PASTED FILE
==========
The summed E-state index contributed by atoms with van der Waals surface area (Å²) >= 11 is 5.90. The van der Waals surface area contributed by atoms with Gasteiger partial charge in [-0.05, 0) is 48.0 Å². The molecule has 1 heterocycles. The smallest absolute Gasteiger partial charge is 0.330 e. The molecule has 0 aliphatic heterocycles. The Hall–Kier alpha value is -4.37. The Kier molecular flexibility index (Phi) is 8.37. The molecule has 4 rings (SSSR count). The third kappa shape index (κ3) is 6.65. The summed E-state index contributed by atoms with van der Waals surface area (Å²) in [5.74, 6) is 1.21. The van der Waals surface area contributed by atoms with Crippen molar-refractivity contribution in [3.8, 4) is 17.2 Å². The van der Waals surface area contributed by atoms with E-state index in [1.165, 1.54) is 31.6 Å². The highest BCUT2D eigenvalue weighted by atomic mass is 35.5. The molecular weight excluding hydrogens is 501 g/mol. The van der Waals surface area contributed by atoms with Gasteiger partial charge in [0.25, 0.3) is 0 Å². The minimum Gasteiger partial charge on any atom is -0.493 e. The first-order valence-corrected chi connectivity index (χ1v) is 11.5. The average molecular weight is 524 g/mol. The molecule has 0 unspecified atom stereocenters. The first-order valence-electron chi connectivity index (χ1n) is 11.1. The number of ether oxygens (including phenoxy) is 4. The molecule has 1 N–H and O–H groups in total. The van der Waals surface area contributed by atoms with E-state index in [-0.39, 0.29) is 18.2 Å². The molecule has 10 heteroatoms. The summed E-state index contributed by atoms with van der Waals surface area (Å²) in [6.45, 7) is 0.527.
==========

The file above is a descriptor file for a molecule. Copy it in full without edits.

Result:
The summed E-state index contributed by atoms with van der Waals surface area (Å²) >= 11 is 5.90. The van der Waals surface area contributed by atoms with Gasteiger partial charge in [-0.05, 0) is 48.0 Å². The molecule has 1 heterocycles. The smallest absolute Gasteiger partial charge is 0.330 e. The molecule has 0 aliphatic heterocycles. The Hall–Kier alpha value is -4.37. The Kier molecular flexibility index (Phi) is 8.37. The molecule has 4 rings (SSSR count). The third kappa shape index (κ3) is 6.65. The summed E-state index contributed by atoms with van der Waals surface area (Å²) in [5.74, 6) is 1.21. The van der Waals surface area contributed by atoms with Crippen molar-refractivity contribution in [3.8, 4) is 17.2 Å². The van der Waals surface area contributed by atoms with E-state index in [1.165, 1.54) is 31.6 Å². The highest BCUT2D eigenvalue weighted by atomic mass is 35.5. The molecular weight excluding hydrogens is 501 g/mol. The van der Waals surface area contributed by atoms with Gasteiger partial charge in [0.25, 0.3) is 0 Å². The minimum Gasteiger partial charge on any atom is -0.493 e. The first-order valence-corrected chi connectivity index (χ1v) is 11.5. The average molecular weight is 524 g/mol. The molecule has 0 unspecified atom stereocenters. The first-order valence-electron chi connectivity index (χ1n) is 11.1. The number of ether oxygens (including phenoxy) is 4. The molecule has 1 N–H and O–H groups in total. The van der Waals surface area contributed by atoms with E-state index in [-0.39, 0.29) is 18.2 Å². The molecule has 10 heteroatoms. The summed E-state index contributed by atoms with van der Waals surface area (Å²) in [6.45, 7) is 0.527.